It is symbolically apt that the team holding the chance to turn the Bowl Championship Series into a boiling kettle of political chaos, backbiting and skullduggery is the LSU Tigers.
Nobody does political chaos, backbiting and skullduggery better than Louisiana, which often comports itself more like a banana republic than a member of the union.
This is the state that produced Kingfish Huey Long. It produced Klansman David Duke. It produced Edwin Edwards, who is among the more famously corrupt governors in recent American history. (Even after Edwards was up to his armpits in trouble, the four-term governor once boasted that the only way he could lose an election was "if I get caught in bed with a dead girl or a live boy.")
Controversy is natural in Louisiana as gumbo and zydeco.
When the going gets weird, Louisianans are in their element. And the going could get extremely weird in the Georgia Dome Saturday night. If LSU upsets Tennessee in the Southeastern Conference championship game, it upsets the BCS apple cart, too.
The Volunteers are blocking the path to the Rose Bowl for Nebraska, Colorado and the wishful thinkers at Oregon. It would spur intense public speculation, reaction and pontification if LSU takes them out and opens a vacuum.
So suddenly the Bayou Bengals have new and ardent fans in Boulder, Lincoln and Eugene. Factor in everybody nationwide who thinks the BCS stinks, and LSU is suddenly America's Team.
Now comes the question: Can LSU deliver the sucker punch to SEC commissioner Roy Kramer -- the Dr. Frankenstein who created both monsters in question, the league title game and the BCS standings? Can LSU beat the Vols and continue wreaking underdog havoc on the national title chase?
Beware the spoilers, who have coalesced after an underachieving start. The Tigers head to Atlanta brimming with confidence and bristling at their second-fiddle status.
"We're going through what Tennessee went through last week," said LSU linebacker Trev Faulk. "Then, all people wanted to talk about was how Florida just had to get past them to get to the Rose Bowl. Now all people are talking about is Tennessee getting there. It's a tremendous disrespect. Nobody thinks we have a chance to win the game, but that's fine. That's the role we've taken on and we're embracing it."
Said stellar receiver Josh Reed: "Hopefully we can go into Atlanta and do the same thing to Tennessee that they did to Florida when they were the underdog."
If we've learned anything this season, it's this: Big dogs should embrace the 11-game schedule. They tend to have nothing to gain and everything to lose from playing an extra game.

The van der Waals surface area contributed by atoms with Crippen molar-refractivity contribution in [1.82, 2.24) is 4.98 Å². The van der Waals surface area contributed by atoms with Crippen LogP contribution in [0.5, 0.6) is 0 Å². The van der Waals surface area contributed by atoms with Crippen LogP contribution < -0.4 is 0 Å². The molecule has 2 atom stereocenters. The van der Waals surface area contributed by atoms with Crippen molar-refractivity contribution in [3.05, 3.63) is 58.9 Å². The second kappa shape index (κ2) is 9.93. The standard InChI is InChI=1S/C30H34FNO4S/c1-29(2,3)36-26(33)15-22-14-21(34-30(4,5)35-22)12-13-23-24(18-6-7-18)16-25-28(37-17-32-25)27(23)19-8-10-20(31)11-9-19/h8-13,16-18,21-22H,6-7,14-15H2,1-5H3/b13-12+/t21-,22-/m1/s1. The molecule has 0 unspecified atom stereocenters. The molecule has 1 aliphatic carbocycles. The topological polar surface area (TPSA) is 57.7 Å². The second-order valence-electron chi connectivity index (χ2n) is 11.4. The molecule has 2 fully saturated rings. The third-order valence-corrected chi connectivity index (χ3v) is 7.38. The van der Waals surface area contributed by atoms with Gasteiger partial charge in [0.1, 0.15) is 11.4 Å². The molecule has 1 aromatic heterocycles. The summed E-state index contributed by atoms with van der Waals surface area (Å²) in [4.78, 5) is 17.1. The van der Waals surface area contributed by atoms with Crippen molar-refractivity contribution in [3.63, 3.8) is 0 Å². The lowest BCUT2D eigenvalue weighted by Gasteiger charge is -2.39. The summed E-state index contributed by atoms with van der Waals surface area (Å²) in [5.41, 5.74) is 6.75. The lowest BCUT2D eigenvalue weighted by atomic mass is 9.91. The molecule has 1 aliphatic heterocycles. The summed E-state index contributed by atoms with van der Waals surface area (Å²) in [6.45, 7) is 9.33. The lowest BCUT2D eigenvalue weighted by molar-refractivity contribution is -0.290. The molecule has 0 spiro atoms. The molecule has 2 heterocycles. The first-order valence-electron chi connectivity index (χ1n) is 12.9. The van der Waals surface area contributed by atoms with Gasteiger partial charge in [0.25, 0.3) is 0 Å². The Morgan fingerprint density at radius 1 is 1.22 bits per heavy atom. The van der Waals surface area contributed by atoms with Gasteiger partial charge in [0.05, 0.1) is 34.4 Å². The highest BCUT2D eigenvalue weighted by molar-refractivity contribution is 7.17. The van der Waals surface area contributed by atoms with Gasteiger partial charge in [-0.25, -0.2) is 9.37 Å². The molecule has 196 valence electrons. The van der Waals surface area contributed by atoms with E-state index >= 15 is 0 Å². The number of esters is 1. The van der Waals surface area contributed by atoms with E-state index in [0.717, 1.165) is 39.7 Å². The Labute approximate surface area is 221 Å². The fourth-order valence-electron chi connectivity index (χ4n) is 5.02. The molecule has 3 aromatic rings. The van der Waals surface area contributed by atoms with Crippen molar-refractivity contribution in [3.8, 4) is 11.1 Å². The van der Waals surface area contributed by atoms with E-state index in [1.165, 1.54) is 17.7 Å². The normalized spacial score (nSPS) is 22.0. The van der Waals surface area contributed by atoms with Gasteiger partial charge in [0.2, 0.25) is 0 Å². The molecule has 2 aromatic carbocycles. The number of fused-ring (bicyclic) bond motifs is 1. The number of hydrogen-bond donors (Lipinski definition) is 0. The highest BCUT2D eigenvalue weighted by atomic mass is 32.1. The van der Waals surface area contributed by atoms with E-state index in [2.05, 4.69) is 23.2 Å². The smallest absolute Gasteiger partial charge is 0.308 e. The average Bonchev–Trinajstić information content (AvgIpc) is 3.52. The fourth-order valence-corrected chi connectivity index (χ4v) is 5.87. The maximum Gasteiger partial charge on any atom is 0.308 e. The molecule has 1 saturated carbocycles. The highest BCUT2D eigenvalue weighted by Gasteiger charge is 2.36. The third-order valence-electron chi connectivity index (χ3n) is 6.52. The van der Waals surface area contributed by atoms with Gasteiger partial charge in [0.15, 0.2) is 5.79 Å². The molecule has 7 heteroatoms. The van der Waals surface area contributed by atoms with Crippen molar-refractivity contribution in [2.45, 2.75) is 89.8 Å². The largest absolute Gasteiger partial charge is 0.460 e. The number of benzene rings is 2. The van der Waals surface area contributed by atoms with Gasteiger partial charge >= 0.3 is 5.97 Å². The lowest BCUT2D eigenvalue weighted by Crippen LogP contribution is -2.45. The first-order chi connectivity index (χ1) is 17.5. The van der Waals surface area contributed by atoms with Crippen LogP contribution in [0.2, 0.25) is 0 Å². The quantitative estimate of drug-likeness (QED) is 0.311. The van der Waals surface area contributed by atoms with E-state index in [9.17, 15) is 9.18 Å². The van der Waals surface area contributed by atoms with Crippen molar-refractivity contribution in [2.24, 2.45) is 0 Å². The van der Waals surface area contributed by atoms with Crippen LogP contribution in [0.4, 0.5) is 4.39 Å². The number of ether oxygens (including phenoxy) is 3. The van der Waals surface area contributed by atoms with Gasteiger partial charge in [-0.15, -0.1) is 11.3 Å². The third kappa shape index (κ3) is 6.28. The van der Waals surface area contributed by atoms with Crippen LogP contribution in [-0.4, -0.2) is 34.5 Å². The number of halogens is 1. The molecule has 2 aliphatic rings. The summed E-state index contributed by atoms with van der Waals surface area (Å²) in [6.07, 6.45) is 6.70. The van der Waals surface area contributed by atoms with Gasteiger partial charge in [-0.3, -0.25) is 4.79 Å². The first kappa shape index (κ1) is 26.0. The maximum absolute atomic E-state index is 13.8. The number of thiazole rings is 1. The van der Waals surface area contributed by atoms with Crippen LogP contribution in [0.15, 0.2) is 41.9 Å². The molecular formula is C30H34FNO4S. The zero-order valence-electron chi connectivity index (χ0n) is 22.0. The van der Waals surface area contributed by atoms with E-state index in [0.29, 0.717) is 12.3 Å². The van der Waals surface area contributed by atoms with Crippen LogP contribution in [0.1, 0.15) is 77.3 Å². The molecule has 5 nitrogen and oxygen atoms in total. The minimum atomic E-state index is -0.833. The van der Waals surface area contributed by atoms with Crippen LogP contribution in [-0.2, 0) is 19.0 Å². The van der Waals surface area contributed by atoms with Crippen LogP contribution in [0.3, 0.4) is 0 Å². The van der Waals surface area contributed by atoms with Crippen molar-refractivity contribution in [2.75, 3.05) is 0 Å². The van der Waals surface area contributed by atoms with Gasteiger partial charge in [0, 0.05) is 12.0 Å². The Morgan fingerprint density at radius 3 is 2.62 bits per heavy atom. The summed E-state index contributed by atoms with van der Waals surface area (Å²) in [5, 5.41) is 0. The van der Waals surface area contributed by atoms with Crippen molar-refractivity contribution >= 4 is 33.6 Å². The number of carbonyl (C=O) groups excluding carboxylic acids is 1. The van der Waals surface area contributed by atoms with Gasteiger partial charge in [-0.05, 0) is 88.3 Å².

Ask Colorado. Had the Buffaloes not scheduled Fresno State in one of those August "classics," they'd have just one loss and be headed to Pasadena to play Miami for all the goods.
Ask Texas. The Big 12 championship game loss to Colorado took a potential Rose Bowl bid and hooked the Horns up with a lesser bowl.
Now ask Tennessee, which faces the same scenario in the SEC title game that Texas did in the Big 12.
"The thing that is tough about our conference is that you have to win it twice," Vols coach Phil Fulmer said. "You have to win the regular season, then the championship game."
And along the way the Vols have to beat LSU twice. They beat them the first time in September in Knoxville, 26-18, as receiver Kelley Washington ran wild, catching 11 passes for 256 yards.
At the time Washington appeared to be stamping himself as the premier receiver in the league. Now, Reed has snatched back that title and perhaps established himself as the No. 1 receiver in the nation.
Reed leads America in receiving yards. Only once this season has he been held to fewer than 120 yards in a game, and he had an absurd 293 yards on 19 catches against Alabama. He had 120 receiving yards in little more than a quarter in the SEC West-clinching win over Auburn last Saturday.
Reed, quarterback Rohan Davey (a school-record 3,265 yards passing) and running back LaBrandon Toefield (SEC record-tying 19 rushing touchdowns) have done a fine college imitation of Marvin Harrison, Peyton Manning and Edgerrin James. They've helped offensive coordinator Jimbo Fisher construct the most potent attack in LSU history, breaking a number of records from the 1980s on the way to an 8-3 record, which includes four straight wins. The Tigers are averaging 34 points over their last seven games.
The one game the offense couldn't consistently move was against Tennessee. The Volunteers' front seven swallowed the LSU running game, holding it to a season-low 29 yards and spending the entire night in front of Davey's facemask.
"The key for us will be to find a way to run the ball against them," said coach Nick Saban. "We need to get on track right away and establish a running game so our passing game will open up."
Saban provides the spicy side dish to the BCS stew already coming to a rapid boil. He's rumored as a possible candidate to replace Jim Mora with the Indianapolis Colts, should Mora get whacked at season's end.
As if college football needed another element of chaos to consider this Saturday in Atlanta. But, hey, Louisianans are used to it.